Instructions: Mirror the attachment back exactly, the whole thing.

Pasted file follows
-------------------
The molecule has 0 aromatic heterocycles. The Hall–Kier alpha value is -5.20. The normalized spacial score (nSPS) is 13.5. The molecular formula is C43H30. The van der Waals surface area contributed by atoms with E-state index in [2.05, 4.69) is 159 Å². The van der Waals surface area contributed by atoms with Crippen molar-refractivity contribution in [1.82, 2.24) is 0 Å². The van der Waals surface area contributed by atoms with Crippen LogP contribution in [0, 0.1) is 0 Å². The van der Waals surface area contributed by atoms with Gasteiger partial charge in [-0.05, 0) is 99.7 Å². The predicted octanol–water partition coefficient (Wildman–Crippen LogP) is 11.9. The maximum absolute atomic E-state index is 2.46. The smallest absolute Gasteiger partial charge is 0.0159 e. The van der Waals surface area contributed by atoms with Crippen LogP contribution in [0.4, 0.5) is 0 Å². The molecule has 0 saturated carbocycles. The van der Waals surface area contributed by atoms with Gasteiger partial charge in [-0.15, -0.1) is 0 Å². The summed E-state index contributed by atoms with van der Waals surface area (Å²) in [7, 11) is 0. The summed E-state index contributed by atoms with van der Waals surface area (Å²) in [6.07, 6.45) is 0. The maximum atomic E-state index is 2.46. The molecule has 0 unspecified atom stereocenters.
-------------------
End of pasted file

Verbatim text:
The molecule has 0 aromatic heterocycles. The Hall–Kier alpha value is -5.20. The normalized spacial score (nSPS) is 13.5. The molecular formula is C43H30. The van der Waals surface area contributed by atoms with E-state index in [2.05, 4.69) is 159 Å². The van der Waals surface area contributed by atoms with Crippen molar-refractivity contribution in [1.82, 2.24) is 0 Å². The van der Waals surface area contributed by atoms with Crippen LogP contribution in [0, 0.1) is 0 Å². The van der Waals surface area contributed by atoms with Gasteiger partial charge in [-0.05, 0) is 99.7 Å². The predicted octanol–water partition coefficient (Wildman–Crippen LogP) is 11.9. The maximum absolute atomic E-state index is 2.46. The smallest absolute Gasteiger partial charge is 0.0159 e. The van der Waals surface area contributed by atoms with Crippen LogP contribution in [0.4, 0.5) is 0 Å². The molecule has 0 saturated carbocycles. The van der Waals surface area contributed by atoms with Gasteiger partial charge in [-0.15, -0.1) is 0 Å². The summed E-state index contributed by atoms with van der Waals surface area (Å²) in [7, 11) is 0. The summed E-state index contributed by atoms with van der Waals surface area (Å²) in [6.07, 6.45) is 0. The maximum atomic E-state index is 2.46. The molecule has 0 unspecified atom stereocenters.